Fidelity Trust Account vs. Estate: What Is the Difference?

Someone asks:

Does anyone knows the difference between a Fidelity Trust vs Estate brokerage accounts? Not even a fidelity rep could answer it for me.


Mac S:

Trust account is a legal entity with a tax ID managed by a trustee (irrevocable) or the beneficiary (revocable). They are used as part of estate planning. Typically you have a lawyer establish the trust for you and the account is then opened.

An Estate account is used after someone dies and the persons assets are transferred into the Estate account where the Executor manages the distributions based on the individuals last will and testament.

Setting Up a Fidelity Trust After Death

While we’re on the topic of estate planning, here is another interesting question.

Beneficiaries – hoping someone here may have gone through this and can offer some advice. Hold time is long and online help doesn’t answer my specific questions. I recently updated my WILL and at time of passing (mine) a Trust will be setup for the benefit of my children and assets will be split into their newly formed TRUSTS.

Two issues I’m having with updating the Beneficiaries on the Fidelity website. First, if I select that beneficiary is a Trust, it’s asking for the date of the Trust creation and the EIN. Since the Trust won’t be created until my death, I wouldn’t have that information (yet). And second, the length of the Beneficiary (as provided by my attorney) is more characters than the online screen allows.

Has anyone had similar issues and have advice on how to proceed? Thank you in advance for anyone providing helpful suggestions to the specific questions.


Jackie K:

If this is a testamentary trust, you don’t have a trust yet. So your beneficiary isn’t a trust, it’s a human. I have the same and it’s TOD. When I die, it goes into a trust.

Patricia H:

How do you create a trust AFTER you are deceased? Easier to leave Fidelity funds POD directly. Payable on death as a percentage to each child , or better !!! specific sticks or bonds to each child. My parents started my buying my OWN stocks when I was about 10 years old. We kids got money every Christmas, then in January Mom took us individually to the brokerage house for a visit and we selected what we bought and she taught us how to keep it all on a hand written ledger book. We saved a percentage of our allowance for chores and payments for good grades. Every 3 months she took the 3 of us Individually to the bank to deposit our savings. By the time we went to college we had money for that and for vocational school. All in our Own Name. Teach those children Now how to care and manage their money. That is the GREATEST GIFT.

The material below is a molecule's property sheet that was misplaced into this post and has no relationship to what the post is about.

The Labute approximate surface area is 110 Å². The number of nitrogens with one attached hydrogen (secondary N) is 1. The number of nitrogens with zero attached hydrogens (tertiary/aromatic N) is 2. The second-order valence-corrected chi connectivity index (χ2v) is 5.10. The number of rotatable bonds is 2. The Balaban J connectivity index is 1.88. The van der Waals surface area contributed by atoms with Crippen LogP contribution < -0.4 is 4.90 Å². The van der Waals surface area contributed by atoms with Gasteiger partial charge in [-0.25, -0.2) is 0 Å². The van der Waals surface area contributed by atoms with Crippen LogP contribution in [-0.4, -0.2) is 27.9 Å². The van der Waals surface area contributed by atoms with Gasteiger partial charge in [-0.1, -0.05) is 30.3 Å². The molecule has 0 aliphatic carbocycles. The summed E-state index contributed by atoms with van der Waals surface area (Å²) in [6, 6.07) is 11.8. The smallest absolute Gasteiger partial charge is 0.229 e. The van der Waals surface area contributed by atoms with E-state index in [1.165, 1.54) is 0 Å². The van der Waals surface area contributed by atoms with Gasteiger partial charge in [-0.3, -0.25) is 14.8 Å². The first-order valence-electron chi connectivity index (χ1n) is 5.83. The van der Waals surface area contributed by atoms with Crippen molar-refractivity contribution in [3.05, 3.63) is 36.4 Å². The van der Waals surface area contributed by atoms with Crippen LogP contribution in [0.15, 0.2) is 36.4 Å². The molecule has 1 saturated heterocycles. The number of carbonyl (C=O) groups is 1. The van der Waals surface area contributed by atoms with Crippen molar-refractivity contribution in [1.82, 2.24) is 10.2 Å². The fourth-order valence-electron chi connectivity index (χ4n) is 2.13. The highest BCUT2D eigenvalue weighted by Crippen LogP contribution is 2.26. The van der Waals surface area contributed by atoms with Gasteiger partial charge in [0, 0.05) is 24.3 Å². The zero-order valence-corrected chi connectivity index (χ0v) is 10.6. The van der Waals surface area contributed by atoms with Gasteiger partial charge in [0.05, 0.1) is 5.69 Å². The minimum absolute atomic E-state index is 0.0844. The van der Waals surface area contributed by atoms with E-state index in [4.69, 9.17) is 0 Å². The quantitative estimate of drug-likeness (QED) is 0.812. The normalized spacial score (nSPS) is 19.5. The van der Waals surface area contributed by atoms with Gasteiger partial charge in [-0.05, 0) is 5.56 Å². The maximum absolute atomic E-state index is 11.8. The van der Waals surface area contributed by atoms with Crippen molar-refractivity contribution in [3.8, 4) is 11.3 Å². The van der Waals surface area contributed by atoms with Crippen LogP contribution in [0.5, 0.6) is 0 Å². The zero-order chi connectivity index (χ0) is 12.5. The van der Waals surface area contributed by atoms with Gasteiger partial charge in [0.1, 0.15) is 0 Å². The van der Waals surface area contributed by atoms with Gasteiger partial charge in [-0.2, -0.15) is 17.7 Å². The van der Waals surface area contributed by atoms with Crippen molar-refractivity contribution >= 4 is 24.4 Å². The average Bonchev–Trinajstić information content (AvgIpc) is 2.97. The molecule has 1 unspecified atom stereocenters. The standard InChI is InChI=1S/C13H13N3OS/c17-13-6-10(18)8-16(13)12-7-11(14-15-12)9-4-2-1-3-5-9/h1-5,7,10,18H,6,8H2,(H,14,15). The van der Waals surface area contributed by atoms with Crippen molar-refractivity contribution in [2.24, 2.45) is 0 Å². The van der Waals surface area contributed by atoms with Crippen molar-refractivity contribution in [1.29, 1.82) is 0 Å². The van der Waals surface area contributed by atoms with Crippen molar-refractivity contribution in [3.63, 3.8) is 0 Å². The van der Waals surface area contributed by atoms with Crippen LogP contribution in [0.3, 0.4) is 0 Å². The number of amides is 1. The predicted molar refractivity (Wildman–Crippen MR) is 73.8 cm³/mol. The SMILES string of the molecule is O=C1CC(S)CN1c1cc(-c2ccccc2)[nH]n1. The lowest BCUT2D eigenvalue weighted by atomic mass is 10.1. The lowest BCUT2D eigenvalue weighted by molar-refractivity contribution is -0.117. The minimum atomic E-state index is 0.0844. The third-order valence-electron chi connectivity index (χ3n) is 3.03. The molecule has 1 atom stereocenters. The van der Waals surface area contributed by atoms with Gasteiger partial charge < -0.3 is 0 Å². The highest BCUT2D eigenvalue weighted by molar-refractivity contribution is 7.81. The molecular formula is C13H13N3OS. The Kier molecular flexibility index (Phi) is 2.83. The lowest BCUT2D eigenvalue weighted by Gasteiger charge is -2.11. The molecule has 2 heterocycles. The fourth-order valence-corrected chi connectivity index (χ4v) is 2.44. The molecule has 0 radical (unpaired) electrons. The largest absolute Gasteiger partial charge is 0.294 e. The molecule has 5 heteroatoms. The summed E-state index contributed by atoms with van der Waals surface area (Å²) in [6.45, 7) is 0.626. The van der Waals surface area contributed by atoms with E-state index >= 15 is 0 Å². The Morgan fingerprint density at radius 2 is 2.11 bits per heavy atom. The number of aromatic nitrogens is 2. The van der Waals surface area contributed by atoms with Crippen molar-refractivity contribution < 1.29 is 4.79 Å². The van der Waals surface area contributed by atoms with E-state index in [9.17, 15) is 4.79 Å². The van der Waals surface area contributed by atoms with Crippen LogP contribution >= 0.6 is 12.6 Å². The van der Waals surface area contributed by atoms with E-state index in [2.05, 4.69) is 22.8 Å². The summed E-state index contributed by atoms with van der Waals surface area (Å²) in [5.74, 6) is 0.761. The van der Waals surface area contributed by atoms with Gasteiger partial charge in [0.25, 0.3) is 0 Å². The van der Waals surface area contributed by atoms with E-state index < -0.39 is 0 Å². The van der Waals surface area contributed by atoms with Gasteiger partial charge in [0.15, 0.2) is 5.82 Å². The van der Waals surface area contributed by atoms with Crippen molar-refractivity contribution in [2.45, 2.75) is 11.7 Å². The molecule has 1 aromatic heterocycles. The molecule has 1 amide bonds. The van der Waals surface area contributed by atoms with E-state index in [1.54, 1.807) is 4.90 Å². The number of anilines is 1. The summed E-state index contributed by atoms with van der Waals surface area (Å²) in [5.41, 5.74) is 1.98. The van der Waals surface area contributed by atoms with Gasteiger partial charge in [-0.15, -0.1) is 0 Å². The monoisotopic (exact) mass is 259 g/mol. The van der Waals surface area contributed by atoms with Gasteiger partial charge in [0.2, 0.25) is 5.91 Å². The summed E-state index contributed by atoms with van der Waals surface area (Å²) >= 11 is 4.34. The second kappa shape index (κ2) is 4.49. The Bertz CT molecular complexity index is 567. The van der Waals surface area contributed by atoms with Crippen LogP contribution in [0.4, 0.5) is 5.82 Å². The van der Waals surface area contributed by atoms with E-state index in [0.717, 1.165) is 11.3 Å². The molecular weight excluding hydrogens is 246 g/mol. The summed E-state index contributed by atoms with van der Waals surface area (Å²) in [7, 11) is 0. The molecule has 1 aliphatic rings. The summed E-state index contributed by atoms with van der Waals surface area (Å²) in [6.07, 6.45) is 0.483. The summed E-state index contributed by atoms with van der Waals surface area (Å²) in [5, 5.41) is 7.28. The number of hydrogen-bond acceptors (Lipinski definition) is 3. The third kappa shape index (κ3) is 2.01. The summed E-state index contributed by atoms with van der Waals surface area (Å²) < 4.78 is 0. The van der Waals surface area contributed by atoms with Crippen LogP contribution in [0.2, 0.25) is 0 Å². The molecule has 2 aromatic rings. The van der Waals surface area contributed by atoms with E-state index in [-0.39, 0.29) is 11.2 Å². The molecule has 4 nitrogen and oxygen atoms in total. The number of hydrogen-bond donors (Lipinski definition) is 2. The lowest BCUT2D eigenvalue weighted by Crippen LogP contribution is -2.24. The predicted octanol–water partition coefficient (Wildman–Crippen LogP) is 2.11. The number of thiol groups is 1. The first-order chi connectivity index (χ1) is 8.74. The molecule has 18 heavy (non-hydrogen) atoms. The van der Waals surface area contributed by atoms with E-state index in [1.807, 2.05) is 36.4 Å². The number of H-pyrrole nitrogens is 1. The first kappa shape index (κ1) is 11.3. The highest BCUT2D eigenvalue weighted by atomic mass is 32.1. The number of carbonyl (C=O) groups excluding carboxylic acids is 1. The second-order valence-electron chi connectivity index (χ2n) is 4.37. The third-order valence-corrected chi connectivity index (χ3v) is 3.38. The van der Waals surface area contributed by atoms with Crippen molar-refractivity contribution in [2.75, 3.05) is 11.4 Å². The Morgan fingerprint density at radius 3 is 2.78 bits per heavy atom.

Michelle M:

You can create a trust after you pass but it requires the appointed trustee to open accounts and then make sure the proper funds and checks are deposited then dispersed. I would recommend establishing that trust account before you pass.

Risa L:

Thank you to those who spent the time to read the question and answered from your experience. Putting the result here, in case this helps someone else in the same situation. The beneficiary was partially answered with the TOD comment (thank you!), which then set me on the right path towards figuring the rest out. The beneficiary becomes the name of my children Trust, as established by the Will.

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Hi! I'm Diego, 38, and I currently reside in New York. I work as a financial analyst. I primarily focus on initiatives involving research and data analysis.

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